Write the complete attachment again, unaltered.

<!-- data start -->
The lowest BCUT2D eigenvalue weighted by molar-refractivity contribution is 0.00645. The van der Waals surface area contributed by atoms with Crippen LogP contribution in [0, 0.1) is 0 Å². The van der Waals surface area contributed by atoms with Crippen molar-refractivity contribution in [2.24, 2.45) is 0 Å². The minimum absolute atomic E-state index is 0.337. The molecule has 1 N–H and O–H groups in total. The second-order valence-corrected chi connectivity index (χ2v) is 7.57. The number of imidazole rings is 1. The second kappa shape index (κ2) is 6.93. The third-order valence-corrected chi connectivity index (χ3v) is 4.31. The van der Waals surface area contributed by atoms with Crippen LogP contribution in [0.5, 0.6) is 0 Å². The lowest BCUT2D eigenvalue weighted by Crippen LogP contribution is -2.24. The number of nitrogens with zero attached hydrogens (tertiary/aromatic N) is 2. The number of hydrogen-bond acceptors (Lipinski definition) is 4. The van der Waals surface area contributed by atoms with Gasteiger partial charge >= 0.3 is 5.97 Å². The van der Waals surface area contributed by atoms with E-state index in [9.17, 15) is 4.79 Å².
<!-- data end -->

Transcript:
The lowest BCUT2D eigenvalue weighted by molar-refractivity contribution is 0.00645. The van der Waals surface area contributed by atoms with Crippen LogP contribution in [0, 0.1) is 0 Å². The van der Waals surface area contributed by atoms with Crippen molar-refractivity contribution in [2.24, 2.45) is 0 Å². The minimum absolute atomic E-state index is 0.337. The molecule has 1 N–H and O–H groups in total. The second-order valence-corrected chi connectivity index (χ2v) is 7.57. The number of imidazole rings is 1. The second kappa shape index (κ2) is 6.93. The third-order valence-corrected chi connectivity index (χ3v) is 4.31. The van der Waals surface area contributed by atoms with Crippen LogP contribution in [0.5, 0.6) is 0 Å². The lowest BCUT2D eigenvalue weighted by Crippen LogP contribution is -2.24. The number of nitrogens with zero attached hydrogens (tertiary/aromatic N) is 2. The number of hydrogen-bond acceptors (Lipinski definition) is 4. The van der Waals surface area contributed by atoms with Gasteiger partial charge >= 0.3 is 5.97 Å². The van der Waals surface area contributed by atoms with E-state index in [9.17, 15) is 4.79 Å².